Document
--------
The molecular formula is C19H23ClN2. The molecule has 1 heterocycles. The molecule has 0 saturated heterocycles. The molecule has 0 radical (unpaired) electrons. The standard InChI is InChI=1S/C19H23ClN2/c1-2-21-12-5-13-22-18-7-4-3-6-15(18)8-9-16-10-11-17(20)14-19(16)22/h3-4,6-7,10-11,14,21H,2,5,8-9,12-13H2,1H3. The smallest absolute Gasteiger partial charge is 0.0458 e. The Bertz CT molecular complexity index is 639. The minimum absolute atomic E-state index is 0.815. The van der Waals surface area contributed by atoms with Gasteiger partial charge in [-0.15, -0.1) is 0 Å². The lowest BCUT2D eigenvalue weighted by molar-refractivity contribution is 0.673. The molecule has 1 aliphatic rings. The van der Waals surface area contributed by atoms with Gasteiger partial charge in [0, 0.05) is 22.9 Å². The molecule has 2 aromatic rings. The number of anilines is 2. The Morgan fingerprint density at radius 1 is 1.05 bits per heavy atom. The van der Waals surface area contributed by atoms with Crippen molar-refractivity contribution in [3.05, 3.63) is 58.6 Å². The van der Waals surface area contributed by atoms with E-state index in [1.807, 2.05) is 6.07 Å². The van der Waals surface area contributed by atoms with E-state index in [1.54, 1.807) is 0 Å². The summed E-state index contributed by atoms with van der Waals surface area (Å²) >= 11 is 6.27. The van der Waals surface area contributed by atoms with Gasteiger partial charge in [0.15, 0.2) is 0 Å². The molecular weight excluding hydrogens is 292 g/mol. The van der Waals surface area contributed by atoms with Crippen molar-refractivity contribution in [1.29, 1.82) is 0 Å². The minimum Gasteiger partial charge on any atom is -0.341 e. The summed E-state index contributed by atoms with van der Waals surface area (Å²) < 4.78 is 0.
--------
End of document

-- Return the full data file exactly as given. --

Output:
The molecular formula is C19H23ClN2. The molecule has 1 heterocycles. The molecule has 0 saturated heterocycles. The molecule has 0 radical (unpaired) electrons. The standard InChI is InChI=1S/C19H23ClN2/c1-2-21-12-5-13-22-18-7-4-3-6-15(18)8-9-16-10-11-17(20)14-19(16)22/h3-4,6-7,10-11,14,21H,2,5,8-9,12-13H2,1H3. The smallest absolute Gasteiger partial charge is 0.0458 e. The Bertz CT molecular complexity index is 639. The minimum absolute atomic E-state index is 0.815. The van der Waals surface area contributed by atoms with Gasteiger partial charge in [-0.15, -0.1) is 0 Å². The lowest BCUT2D eigenvalue weighted by molar-refractivity contribution is 0.673. The molecule has 1 aliphatic rings. The van der Waals surface area contributed by atoms with Gasteiger partial charge in [0, 0.05) is 22.9 Å². The molecule has 2 aromatic rings. The number of anilines is 2. The Morgan fingerprint density at radius 1 is 1.05 bits per heavy atom. The van der Waals surface area contributed by atoms with Crippen molar-refractivity contribution in [3.05, 3.63) is 58.6 Å². The van der Waals surface area contributed by atoms with E-state index in [1.807, 2.05) is 6.07 Å². The van der Waals surface area contributed by atoms with E-state index in [1.54, 1.807) is 0 Å². The summed E-state index contributed by atoms with van der Waals surface area (Å²) >= 11 is 6.27. The van der Waals surface area contributed by atoms with Gasteiger partial charge in [0.15, 0.2) is 0 Å². The molecular weight excluding hydrogens is 292 g/mol. The van der Waals surface area contributed by atoms with Crippen molar-refractivity contribution in [1.29, 1.82) is 0 Å². The minimum Gasteiger partial charge on any atom is -0.341 e. The summed E-state index contributed by atoms with van der Waals surface area (Å²) < 4.78 is 0.